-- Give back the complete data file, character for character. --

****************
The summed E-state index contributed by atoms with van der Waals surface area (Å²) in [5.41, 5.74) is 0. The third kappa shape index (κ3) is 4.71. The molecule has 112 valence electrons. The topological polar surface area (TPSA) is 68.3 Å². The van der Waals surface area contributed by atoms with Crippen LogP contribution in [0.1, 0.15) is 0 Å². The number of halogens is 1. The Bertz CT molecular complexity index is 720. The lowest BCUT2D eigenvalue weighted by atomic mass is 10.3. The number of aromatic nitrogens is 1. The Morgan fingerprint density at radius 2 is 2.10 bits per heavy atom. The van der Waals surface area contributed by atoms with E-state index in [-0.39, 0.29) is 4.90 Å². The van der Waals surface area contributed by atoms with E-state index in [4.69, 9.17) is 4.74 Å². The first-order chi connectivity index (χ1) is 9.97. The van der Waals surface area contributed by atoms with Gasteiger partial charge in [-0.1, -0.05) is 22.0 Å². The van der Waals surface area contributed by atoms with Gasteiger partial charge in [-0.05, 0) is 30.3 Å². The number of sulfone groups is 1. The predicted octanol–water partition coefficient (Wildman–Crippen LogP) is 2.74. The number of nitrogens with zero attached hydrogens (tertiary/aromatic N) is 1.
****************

The summed E-state index contributed by atoms with van der Waals surface area (Å²) in [5.41, 5.74) is 0. The third kappa shape index (κ3) is 4.71. The molecule has 112 valence electrons. The topological polar surface area (TPSA) is 68.3 Å². The van der Waals surface area contributed by atoms with Crippen LogP contribution in [0.1, 0.15) is 0 Å². The number of halogens is 1. The Bertz CT molecular complexity index is 720. The lowest BCUT2D eigenvalue weighted by atomic mass is 10.3. The number of aromatic nitrogens is 1. The Morgan fingerprint density at radius 2 is 2.10 bits per heavy atom. The van der Waals surface area contributed by atoms with E-state index in [-0.39, 0.29) is 4.90 Å². The van der Waals surface area contributed by atoms with E-state index in [4.69, 9.17) is 4.74 Å². The first-order chi connectivity index (χ1) is 9.97. The van der Waals surface area contributed by atoms with Gasteiger partial charge in [-0.1, -0.05) is 22.0 Å². The van der Waals surface area contributed by atoms with Gasteiger partial charge in [-0.05, 0) is 30.3 Å². The number of sulfone groups is 1. The predicted octanol–water partition coefficient (Wildman–Crippen LogP) is 2.74. The number of nitrogens with zero attached hydrogens (tertiary/aromatic N) is 1.